Emily Allen, a rising senior at Campo Verde High School, and Melanie Furman, a recent graduate of Corona del Sol High School in Tempe, have taken advantage of the program.
Through the initiative, the students have had the opportunity to work at local Boys & Girls Clubs. They also recently returned from a weeklong leadership summit in Washington, D.C., where they interacted with other student leaders from across the country, met with their elected officials and participated in a service project at the American Red Cross.
“We recognize that building workforce skills early can help prepare a young person for long-term success,” Bank of America Arizona President Benito Almanza said in a release. “Investing in youth and young adults is part of our broader commitment to connect people to the training and jobs needed for success, ultimately strengthening our community.”
Students' volunteer work
Although both Gilbert students have experience doing volunteer and community work, they said they are appreciative of the opportunity to work a paying job through the program.
Allen began an environmental club at Campo Verde, where she ran a drive to raise money for wildlife preservation.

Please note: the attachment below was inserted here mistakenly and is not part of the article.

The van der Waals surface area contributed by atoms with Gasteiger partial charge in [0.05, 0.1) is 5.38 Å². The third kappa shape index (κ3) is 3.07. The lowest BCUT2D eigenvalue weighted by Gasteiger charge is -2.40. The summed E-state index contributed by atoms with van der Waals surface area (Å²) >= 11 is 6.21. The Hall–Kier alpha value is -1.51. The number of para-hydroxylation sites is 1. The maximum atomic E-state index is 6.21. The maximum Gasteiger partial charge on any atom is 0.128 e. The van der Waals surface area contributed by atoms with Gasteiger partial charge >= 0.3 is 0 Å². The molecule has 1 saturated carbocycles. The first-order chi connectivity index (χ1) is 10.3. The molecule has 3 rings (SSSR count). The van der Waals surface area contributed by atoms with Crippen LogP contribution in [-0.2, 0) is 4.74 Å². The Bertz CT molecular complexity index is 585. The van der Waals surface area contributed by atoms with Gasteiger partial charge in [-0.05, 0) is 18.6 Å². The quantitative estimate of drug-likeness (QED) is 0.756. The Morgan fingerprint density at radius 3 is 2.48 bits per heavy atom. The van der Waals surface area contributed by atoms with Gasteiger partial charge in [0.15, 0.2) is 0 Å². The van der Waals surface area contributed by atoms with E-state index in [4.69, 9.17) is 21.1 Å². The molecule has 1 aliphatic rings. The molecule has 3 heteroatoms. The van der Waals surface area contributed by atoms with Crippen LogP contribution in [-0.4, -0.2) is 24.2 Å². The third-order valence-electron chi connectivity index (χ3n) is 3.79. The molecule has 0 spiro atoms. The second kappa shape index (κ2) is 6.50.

“It’s been a challenge,” she said. “But it’s really interesting to lead.”
She has also been involved in student council since her sophomore year, most recently serving as marketing director.
Allen said she would like to go to a University of California school when she graduates, hopefully Berkeley or Los Angeles. She is interested in politics and marketing but said she is also passionate about education.
Furman started her own service project, Knot Just Blankets. She leads students in making blankets with positive notes to be delivered to intensive care patients at Phoenix Children’s Hospital. She said although the project was not her original idea, she has been attached to it for many years.
She also participated in the Arizona Governor’s Youth Commission, which brought together 50 high-achieving Arizona students and placed them in different committees to solve a problem. Furman worked on the distracted driving committee and helped create a digital toolbox for the issue during her senior year.
Furman will be attending the University of Arizona Honors College, majoring in public management and policy.
Both students said they have learned a lot through their experiences with the program.
“It’s one of a kind,” Allen said.
At the Boys & Girls Club, she helps run programs and teach students many areas, such as coding, physical education, art and the environment. Allen said the kids have changed her life.
“I’ve learned so much patience,” she said. “It shows you how important communication is.”
Furman has worked in many different positions at the Boys & Girls Club, as well, helping at the front desk and with different groups of children. Although she has enjoyed her time there, she said the D.C. summit was a more valuable experience.
“What stood out to me was the passion in the room and the amount of change that everyone wanted to make,” Furman said.